Why I'm Walking in the New York Marathon With My Oxygen Concentrator

Someone at my gym was wearing an Under Armour shirt that proclaims: “Losers Walk.” I’m sure this was meant to be motivating. Instead, it is a message of superiority and exclusion. If you can’t run; don’t show up. For those of us who struggle to run, for whatever reason, the message is that we aren’t good enough if we walk, and we shouldn’t bother doing our best. Maybe it should have a subtext, “Just Don’t Do It!”

On November 5th I will be walking the New York marathon. I have a rare lung disease called primary ciliary dyskinesia (PCD). I have only 34 percent lung capacity. Imagine running at the summit of Mt. Everest. Just as climbers rely on oxygen, I will be carrying a portable oxygen concentrator (POC) along with a replacement battery, a total of eight extra pounds. I’ve been training since January, building up my mileage and trying to build up my speed. I’ve been dedicating more than twice as much time as most people who train for a marathon, but my lungs have not been cooperating.

Since I was accepted into the New York marathon, my health has deteriorated. On race day, I will be getting up around 3 a.m. so I can do my 30 minutes of inhaled medications to open and clear out my lungs. After leaving my hotel to catch the 5:15 a.m. bus to the start line, I will be hooking up my IV antibiotics to my peripherally inserted central catheter (PICC) line in my left arm.

People ask me why I am doing this. The simple answer is to raise awareness of PCD and other rare diseases. I’m part of the charity team for the National Organization for Rare Disorders (NORD)’s Running for Rare team. I want to bring attention to the limitations imposed on people who require oxygen. My mother-in-law literally had her oxygen supply rationed with lethal results. Those of us with rare diseases must fight for treatments which do not have FDA approval. I am taking a stand — a walk — for those of us with rare diseases who will not stay quietly at home.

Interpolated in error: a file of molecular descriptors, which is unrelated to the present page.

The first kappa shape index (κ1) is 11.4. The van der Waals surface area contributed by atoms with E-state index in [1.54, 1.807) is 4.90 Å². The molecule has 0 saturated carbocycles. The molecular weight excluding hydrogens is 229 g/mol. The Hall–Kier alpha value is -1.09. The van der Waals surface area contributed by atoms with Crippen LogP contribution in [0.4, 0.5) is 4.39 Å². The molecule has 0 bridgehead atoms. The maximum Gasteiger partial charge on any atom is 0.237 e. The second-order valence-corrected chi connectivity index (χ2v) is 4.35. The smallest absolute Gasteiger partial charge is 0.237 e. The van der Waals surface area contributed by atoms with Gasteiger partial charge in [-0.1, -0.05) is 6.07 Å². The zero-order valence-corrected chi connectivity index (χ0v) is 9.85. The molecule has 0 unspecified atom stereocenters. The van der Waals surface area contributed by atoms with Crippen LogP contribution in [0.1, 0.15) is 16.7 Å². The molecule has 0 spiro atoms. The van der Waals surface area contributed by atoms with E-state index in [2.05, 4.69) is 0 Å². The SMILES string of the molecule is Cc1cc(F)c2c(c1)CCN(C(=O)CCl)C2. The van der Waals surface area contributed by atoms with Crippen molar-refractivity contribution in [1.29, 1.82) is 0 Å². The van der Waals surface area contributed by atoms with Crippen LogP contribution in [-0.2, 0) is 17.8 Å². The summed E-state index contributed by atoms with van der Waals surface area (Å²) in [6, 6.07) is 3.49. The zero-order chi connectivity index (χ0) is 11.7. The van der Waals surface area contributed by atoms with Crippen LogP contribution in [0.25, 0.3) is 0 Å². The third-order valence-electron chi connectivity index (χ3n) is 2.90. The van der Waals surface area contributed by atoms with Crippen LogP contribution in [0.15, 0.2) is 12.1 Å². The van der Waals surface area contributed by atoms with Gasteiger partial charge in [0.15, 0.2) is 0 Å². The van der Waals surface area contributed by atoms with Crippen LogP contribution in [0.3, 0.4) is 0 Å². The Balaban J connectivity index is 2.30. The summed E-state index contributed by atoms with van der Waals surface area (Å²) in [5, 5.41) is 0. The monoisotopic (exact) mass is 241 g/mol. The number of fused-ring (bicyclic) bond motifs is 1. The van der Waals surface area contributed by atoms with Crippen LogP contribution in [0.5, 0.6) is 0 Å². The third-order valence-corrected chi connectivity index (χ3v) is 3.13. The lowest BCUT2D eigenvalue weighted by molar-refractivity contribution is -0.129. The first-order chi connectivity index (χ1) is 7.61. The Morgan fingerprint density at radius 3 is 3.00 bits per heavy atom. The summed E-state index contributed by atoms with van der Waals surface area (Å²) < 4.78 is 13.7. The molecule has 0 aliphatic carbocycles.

I would love to have healthy lungs which would make it possible to run. Am I a loser if I start and don’t even finish? Am I a loser if I start and finish and walk the whole thing? According to Under Armour, I am. What about the veterans like Corporal Todd Love? He is a triple amputee, no legs and one arm. He participates in grueling races that make basic training seem like a playground. Is he a loser because he isn’t running? Does Under Armour’s distinction apply to those who are sitting the entire 26.2 miles, the wheelchair division?

There are so many slogans out there that are more encouraging and inclusive. I wish I could follow the Brooks shoe slogan and “Run Happy,” but it is not about being happy. It is about refusing to be the limitations of my disease. It is making a statement that those of us with rare diseases or other limitations will not disappear.

On the day, I will ignore Under Armour’s implication that I am a loser. I will cross that start line and be motivated to “Just Do It,” no matter how I do it.

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